Following Tester Push, USDA Eases Hemp Regulations for Montana Farmers

Senator was the first member of Montana’s Congressional delegation to ask federal agencies to address the issue last spring

Following a sustained push from U.S. Senator Jon Tester, the U.S. Department of Agriculture (USDA) announced today that it will publish a new hemp rule in the federal register that will ease regulations for Montana farmers.

“This is a win for Montana’s farmers, cutting the red tape that’s stood in the way of business and job growth,” said Tester, who was the first member of Montana’s congressional delegation to ask federal agencies to address the issue. “The new rule means better access to cutting-edge research and new markets for hemp—which our state leads the country in producing—and it means certainty for the folks pioneering a new crop.”

Tester has been a champion for Montana hemp producers since they started cultivating the plant as part of a 2014 pilot program. Last month, he secured nearly $165,000 to research hemp and establish Canadian markets for the crop, and earlier this spring, he successfully pushed Customs and Border Protection to update their hemp guidance to allow Montana producers to purchase hemp seeds from Canada. Tester was the first member of Montana’s Congressional delegation to ask federal agencies to address this issue in a March 12th letter to USDA Secretary Perdue.

Just last week, following six months of inaction from the Financial Crimes Enforcement Network (FinCEN) on updating its hemp-related guidance, Tester demanded that they comply with federal law and cease prohibiting local banks from accepting funds related to hemp farming.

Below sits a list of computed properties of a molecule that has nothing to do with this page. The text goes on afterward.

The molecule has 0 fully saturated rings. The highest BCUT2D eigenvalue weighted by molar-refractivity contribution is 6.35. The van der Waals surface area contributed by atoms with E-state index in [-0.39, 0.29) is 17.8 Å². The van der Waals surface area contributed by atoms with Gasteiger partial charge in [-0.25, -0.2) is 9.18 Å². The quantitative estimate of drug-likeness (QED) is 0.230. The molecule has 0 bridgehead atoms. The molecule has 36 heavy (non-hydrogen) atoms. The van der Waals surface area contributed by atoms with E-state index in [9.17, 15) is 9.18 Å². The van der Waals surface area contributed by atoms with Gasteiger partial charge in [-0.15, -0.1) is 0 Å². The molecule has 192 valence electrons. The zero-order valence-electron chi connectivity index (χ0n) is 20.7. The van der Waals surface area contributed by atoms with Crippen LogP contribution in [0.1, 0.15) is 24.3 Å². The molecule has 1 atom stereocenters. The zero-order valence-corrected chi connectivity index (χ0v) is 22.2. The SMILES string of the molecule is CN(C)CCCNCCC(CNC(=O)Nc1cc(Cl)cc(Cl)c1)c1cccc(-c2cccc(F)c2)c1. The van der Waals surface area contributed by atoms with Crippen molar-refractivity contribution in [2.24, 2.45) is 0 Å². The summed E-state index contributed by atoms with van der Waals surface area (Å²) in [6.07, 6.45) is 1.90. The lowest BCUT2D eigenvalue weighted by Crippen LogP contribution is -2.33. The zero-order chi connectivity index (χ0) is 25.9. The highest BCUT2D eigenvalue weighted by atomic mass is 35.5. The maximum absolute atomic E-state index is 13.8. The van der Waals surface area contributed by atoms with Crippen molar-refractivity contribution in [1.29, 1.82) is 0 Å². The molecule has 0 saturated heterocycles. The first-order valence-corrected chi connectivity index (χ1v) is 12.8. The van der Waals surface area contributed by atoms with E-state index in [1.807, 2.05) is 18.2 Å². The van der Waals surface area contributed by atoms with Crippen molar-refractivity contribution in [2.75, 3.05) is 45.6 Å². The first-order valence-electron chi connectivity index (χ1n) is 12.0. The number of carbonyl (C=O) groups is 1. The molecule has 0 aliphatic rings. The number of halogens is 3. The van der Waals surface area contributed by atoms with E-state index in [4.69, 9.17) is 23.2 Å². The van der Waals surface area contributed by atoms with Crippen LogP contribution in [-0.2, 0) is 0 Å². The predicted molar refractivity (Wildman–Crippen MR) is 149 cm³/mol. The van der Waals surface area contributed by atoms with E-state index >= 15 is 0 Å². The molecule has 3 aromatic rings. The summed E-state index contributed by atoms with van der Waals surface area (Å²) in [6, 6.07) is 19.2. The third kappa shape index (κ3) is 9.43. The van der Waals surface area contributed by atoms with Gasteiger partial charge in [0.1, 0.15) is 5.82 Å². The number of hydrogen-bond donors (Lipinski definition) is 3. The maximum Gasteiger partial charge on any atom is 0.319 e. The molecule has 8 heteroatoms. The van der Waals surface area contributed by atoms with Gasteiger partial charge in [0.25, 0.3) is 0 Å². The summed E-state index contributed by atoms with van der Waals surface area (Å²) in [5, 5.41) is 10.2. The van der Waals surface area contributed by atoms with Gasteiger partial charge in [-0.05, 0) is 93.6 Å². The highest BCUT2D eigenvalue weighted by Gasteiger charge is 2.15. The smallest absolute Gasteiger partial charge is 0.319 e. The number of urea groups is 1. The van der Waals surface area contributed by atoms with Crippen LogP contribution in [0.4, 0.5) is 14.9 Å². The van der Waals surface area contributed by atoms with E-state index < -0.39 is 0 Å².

The USDA rule, which will have a 60 day comment period before it goes into effect, includes the following provisions:

  • Framework for states and Tribes to draft and finalize their own hemp guidance, which may be used in place of federal guidance. The framework includes testing procedures, THC thresholds, and destruction of non-compliant plants. States and Tribes may apply as soon as the rule goes into effect.
  • roducers may apply for a USDA hemp license 30 days after the rule goes into effect. The 30-day delay will help prioritize state and Tribal plans.
  • Allows hemp producers and businesses to move their products interstate.

Hemp was removed from the list of Schedule I controlled substances nearly a year ago, following the passage of the Agriculture Improvement Act of 2018, which now permits producers to grow the crop. In August, the National Credit Union Administration announced that it will provide financial services to legally operating hemp businesses and farmers. The Fiscal Year 2020 Senate Appropriations package currently making its way through Congress would direct the Farm Credit Service to bank hemp as well.